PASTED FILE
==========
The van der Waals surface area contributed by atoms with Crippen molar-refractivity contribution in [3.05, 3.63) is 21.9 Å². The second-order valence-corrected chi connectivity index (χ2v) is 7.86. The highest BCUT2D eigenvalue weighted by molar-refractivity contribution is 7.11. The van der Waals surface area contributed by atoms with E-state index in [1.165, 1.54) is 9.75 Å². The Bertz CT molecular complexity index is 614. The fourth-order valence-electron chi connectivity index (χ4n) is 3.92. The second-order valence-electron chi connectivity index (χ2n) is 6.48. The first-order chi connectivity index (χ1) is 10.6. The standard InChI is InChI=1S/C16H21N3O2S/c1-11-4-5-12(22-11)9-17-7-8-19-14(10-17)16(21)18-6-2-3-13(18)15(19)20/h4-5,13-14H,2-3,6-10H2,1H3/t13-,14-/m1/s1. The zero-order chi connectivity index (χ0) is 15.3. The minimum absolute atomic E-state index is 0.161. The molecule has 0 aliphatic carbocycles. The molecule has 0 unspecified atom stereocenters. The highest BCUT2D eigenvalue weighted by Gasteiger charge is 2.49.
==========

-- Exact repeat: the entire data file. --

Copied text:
The van der Waals surface area contributed by atoms with Crippen molar-refractivity contribution in [3.05, 3.63) is 21.9 Å². The second-order valence-corrected chi connectivity index (χ2v) is 7.86. The highest BCUT2D eigenvalue weighted by molar-refractivity contribution is 7.11. The van der Waals surface area contributed by atoms with E-state index in [1.165, 1.54) is 9.75 Å². The Bertz CT molecular complexity index is 614. The fourth-order valence-electron chi connectivity index (χ4n) is 3.92. The second-order valence-electron chi connectivity index (χ2n) is 6.48. The first-order chi connectivity index (χ1) is 10.6. The standard InChI is InChI=1S/C16H21N3O2S/c1-11-4-5-12(22-11)9-17-7-8-19-14(10-17)16(21)18-6-2-3-13(18)15(19)20/h4-5,13-14H,2-3,6-10H2,1H3/t13-,14-/m1/s1. The zero-order chi connectivity index (χ0) is 15.3. The minimum absolute atomic E-state index is 0.161. The molecule has 0 aliphatic carbocycles. The molecule has 0 unspecified atom stereocenters. The highest BCUT2D eigenvalue weighted by Gasteiger charge is 2.49.